It feels more like an exercise in attaching stars to a cause than a successful ensemble cast, and while DiCaprio is charming as the schlubby scientists seduced by celebrity, Lawrence feels ill-cast as the grounded outsider speaking truth to power even though the role was written for her especially. A romance between her character and Chalamet’s is cringe-inducing in how forced it feels, while Meryl Streep, for all her many talents, is just not a natural comedian. It’s a shame McKay has moved away from casting comedians and traditionally comic actors, because a cast with a better sense of rhythm and timing might have been able to sell this clunky script a little more gracefully.

McKay’s stylistic flourishes (use of title cards, interspersed image sequences reminiscent of the Ludovico Technique sequence in A Clockwork Orange) remain distracting, particularly given the presence of so many stars. Even Nicholas Britell’s score feels overwhelmed by the constant bombardment of images, as if McKay is afraid to really let the film breathe. It’s only in the film’s final scene – which is maybe its best – that there’s any feeling of dramatic resonance, and even this is undermined by a slapstick post-credits sequence.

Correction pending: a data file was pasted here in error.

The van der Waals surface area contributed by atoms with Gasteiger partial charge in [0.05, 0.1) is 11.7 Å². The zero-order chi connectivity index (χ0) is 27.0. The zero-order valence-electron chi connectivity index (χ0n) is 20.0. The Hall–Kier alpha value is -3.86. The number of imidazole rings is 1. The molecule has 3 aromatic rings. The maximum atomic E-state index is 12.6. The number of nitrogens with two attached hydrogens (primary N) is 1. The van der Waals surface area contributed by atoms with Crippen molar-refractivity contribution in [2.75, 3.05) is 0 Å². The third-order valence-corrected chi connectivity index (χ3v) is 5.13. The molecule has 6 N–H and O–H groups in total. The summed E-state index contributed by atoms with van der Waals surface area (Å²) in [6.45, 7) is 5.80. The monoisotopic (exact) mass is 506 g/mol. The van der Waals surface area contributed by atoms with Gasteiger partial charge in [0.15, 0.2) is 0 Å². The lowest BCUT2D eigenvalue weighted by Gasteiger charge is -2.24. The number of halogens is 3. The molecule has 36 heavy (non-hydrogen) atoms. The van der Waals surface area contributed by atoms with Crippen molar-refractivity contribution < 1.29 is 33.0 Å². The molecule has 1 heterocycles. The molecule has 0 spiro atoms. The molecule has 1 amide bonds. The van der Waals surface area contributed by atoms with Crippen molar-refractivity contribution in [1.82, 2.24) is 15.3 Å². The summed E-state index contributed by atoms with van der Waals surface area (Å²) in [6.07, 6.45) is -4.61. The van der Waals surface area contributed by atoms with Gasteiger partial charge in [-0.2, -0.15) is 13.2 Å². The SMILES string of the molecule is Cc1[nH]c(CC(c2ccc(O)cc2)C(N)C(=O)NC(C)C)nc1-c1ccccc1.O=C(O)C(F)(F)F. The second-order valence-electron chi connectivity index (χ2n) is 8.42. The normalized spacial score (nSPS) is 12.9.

The film does succeed in portraying the lunacy of recent times, however, and although the main thrust is how world leaders continue to turn a blind eye to climate change in order to cling to revenue streams and polling numbers, it’s a handy insight into the political divides during the Covid pandemic as well.

Streep’s president is clearly modelled after Trump, which is funny up to a point, but also feels like too convenient a get-out, as if all we can do is spiral into darkness while our elected representatives continually fuck us over. It’s not like things have been markedly better since Trump retreated into the shadows; the maddening inaction of elected officials is now secluded behind closed doors, rather than played out on the POTUS Twitter account.

The thing is, it all feels a little toothless. While McKay’s previous film, Vice, ascribed every Western evil of the past 20 years to Dick Cheney, Don’t Look Up doesn’t ascribe much blame or responsibility, or even offer a phoney quick-fix ending. In fact, it doesn’t have much at all to say about the climate disaster beyond a shrugging ‘well, this sucks, but we still have each other!’

Perhaps this is an indication that we shouldn’t look (up) to celebrities for any sort of answer or salvation. But what do you do when celebrities are friends with the business execs who ravage the dwindling resources we have left to line their bank accounts? When celebrities are politicians, the very people with the power to enact global change? McKay doesn’t seem to have an answer for that.

Published 8 Dec 2021

Tags: Adam McKay Don't Look Up Jennifer Lawrence Leonardo DiCaprio Meryl Streep Timothée Chalamet


Vice was a mess; the bar is low.


DiCaprio is on good form, but McKay still over-embellishes.

In Retrospect.

A TedTalk from Hollywood’s elite that offers no easy answers.

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Will Ferrell and John C Reilly deliver in this dysfunctional comedy from director Adam McKay.